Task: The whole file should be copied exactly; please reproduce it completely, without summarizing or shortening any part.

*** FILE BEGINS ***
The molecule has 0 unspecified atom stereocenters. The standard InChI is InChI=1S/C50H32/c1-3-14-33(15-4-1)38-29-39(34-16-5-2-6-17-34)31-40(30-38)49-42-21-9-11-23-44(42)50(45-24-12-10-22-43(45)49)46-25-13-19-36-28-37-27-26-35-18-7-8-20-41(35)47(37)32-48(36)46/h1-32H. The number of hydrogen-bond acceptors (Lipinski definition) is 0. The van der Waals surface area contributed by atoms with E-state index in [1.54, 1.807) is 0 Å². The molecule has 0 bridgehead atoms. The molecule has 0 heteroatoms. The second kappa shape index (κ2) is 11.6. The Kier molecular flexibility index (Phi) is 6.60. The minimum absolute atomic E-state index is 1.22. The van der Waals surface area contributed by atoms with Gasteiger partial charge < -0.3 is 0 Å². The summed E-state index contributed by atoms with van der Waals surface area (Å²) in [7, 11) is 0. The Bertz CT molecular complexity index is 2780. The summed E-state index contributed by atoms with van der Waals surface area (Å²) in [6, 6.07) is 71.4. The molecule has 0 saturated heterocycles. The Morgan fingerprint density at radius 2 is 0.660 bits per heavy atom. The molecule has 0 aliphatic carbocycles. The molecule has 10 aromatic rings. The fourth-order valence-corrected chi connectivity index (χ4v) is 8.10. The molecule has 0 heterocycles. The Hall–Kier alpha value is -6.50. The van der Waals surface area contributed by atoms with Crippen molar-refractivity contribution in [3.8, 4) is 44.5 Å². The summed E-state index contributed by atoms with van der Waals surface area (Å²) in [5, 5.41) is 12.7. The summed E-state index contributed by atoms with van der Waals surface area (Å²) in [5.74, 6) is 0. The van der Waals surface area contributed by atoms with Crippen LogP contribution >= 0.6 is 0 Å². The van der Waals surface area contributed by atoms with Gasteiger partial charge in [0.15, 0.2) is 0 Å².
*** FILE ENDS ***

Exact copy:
The molecule has 0 unspecified atom stereocenters. The standard InChI is InChI=1S/C50H32/c1-3-14-33(15-4-1)38-29-39(34-16-5-2-6-17-34)31-40(30-38)49-42-21-9-11-23-44(42)50(45-24-12-10-22-43(45)49)46-25-13-19-36-28-37-27-26-35-18-7-8-20-41(35)47(37)32-48(36)46/h1-32H. The number of hydrogen-bond acceptors (Lipinski definition) is 0. The van der Waals surface area contributed by atoms with E-state index in [1.54, 1.807) is 0 Å². The molecule has 0 bridgehead atoms. The molecule has 0 heteroatoms. The second kappa shape index (κ2) is 11.6. The Kier molecular flexibility index (Phi) is 6.60. The minimum absolute atomic E-state index is 1.22. The van der Waals surface area contributed by atoms with Gasteiger partial charge < -0.3 is 0 Å². The summed E-state index contributed by atoms with van der Waals surface area (Å²) in [7, 11) is 0. The Bertz CT molecular complexity index is 2780. The summed E-state index contributed by atoms with van der Waals surface area (Å²) in [6, 6.07) is 71.4. The molecule has 0 saturated heterocycles. The Morgan fingerprint density at radius 2 is 0.660 bits per heavy atom. The molecule has 0 aliphatic carbocycles. The molecule has 10 aromatic rings. The fourth-order valence-corrected chi connectivity index (χ4v) is 8.10. The molecule has 0 heterocycles. The Hall–Kier alpha value is -6.50. The van der Waals surface area contributed by atoms with Crippen molar-refractivity contribution in [3.8, 4) is 44.5 Å². The summed E-state index contributed by atoms with van der Waals surface area (Å²) in [5, 5.41) is 12.7. The summed E-state index contributed by atoms with van der Waals surface area (Å²) in [5.74, 6) is 0. The van der Waals surface area contributed by atoms with Crippen LogP contribution >= 0.6 is 0 Å². The van der Waals surface area contributed by atoms with Gasteiger partial charge in [0.15, 0.2) is 0 Å².